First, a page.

When Things Don't Go to Plan

 When Things Don't Go to Plan | On the Street Where We Live (aretherelilactrees.com)

I hate my new haircut. It's not what I envisioned. I headed to our hair salon with a picture of how I wanted it, excited for that feeling of freshness that comes with cutting off the ends, and left feeling...short. 

I usually can't be bothered when it comes to my hair. I'll flip it side to side or tie it up throughout the day because I want it out of my face. My approach to hair is that it grows back. But this haircut bothers me. When I look in a mirror, it not only doesn't look like me, it doesn't feel like me. And what that makes me feel is stuck.

This isn't about the haircut, of course. This is me projecting other things that I've not let myself process, and compartmentalized away onto what this haircut represents—things not going to plan. 

It's one of the big paradoxes of my life. I still remember the disbelief on my colleagues' faces when I shared that I suffer from severe anxiety and panic attacks. Outwardly, and especially in my professional persona, I appear to be calm and collected. My colleagues and students rely on my consistency. Most of my favorite teaching moments are unplanned, and I prefer not to get bogged down by minutiae, but to focus on the big picture. Internally, at any given moment, I'm contemplating a thousand different possibilities and playing or replaying a thousand different situations in my head. And I combat this anxiety by planning—always ten steps ahead and with plan Bs for my plan Bs.

I have been fortunate throughout these six years post-undergrad to have always had another job lined up when I left a job. It's the only way a person as anxious as I am could leave a job. Before we moved to Seoul, I signed a two-year contract for my current position at my current school. This month, I submitted my intent to terminate that contract early, at the end of this school year. I don't have another job lined up. At first, I reveled in this—it was the most free I had ever felt my entire life. I can do anything I want to do. And how fortunate am I to be able to quit a job without another lined up and feel free? Then I realized that the reason I feel free is that I'm not tethered to anything, and that I have no idea what I want to do.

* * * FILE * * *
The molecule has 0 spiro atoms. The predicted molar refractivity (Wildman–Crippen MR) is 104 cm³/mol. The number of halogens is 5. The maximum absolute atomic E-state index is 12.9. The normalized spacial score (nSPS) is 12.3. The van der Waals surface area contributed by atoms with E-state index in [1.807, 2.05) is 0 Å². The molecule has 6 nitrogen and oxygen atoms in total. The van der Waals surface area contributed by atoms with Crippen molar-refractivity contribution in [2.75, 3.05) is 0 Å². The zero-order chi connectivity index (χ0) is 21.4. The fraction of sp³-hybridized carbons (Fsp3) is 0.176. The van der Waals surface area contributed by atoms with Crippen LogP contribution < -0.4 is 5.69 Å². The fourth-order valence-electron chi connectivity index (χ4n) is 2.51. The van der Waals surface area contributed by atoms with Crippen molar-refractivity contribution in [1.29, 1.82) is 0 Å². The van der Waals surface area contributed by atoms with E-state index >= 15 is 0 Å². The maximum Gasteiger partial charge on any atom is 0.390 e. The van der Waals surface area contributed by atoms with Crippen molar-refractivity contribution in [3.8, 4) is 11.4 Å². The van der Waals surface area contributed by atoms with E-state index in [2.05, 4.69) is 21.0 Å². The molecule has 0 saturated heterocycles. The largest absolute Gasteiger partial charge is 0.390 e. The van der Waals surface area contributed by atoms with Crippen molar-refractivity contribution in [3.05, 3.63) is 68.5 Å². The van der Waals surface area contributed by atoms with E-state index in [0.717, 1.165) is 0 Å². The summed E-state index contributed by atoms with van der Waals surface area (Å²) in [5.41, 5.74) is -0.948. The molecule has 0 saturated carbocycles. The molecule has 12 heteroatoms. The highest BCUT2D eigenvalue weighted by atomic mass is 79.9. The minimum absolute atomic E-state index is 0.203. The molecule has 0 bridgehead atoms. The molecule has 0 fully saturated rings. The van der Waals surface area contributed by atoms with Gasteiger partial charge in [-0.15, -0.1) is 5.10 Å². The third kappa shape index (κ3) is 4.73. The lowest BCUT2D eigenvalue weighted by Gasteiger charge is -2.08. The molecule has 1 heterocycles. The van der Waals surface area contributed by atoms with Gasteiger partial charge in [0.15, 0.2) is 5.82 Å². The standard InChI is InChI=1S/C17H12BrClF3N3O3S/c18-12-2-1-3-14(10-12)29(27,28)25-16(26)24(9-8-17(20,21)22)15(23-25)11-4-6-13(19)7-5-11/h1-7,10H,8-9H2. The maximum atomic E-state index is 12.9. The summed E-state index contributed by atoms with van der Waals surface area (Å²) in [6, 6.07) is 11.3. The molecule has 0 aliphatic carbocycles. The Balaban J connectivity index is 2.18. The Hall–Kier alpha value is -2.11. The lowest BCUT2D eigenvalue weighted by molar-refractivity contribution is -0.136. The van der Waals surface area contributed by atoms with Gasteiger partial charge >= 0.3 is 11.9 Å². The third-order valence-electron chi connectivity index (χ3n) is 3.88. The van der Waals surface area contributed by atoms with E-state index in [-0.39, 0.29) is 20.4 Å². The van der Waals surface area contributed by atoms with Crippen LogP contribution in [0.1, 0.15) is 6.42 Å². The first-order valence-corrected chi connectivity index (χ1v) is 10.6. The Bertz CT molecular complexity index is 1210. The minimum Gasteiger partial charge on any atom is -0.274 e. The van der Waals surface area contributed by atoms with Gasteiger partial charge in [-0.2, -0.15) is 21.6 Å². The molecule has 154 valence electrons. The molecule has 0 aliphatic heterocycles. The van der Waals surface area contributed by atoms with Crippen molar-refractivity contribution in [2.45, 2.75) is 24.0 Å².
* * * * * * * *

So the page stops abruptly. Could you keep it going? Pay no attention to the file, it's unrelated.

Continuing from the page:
I've always known what I wanted since I was old enough to be aware of wanting things. I want Oreos but I don't want to eat the cookies. (I'd make my poor sister eat the cookies after I scraped off the cream.) I want to play the piano but I don't want to learn that song. (I gave my piano teachers a hard time about this.) I want the job but I want it for this pay. (I got it.) So long as I knew what I wanted, I could figure out how to get it, and then work to get it. Not knowing what I want has left me with not even the prospect of a plan. And it's frustrating.

I am so fortunate. At 21, I started my career as an educator. And I remember that day, my first year, when I looked around my classroom at my students and thought, this is exactly where I'm supposed to be and exactly what I'm supposed to be doing. Now I'm not so sure.


It'll grow back.


Outfit details: Totême tee | J.Crew Factory skirt | Louis Vuitton Speedy 30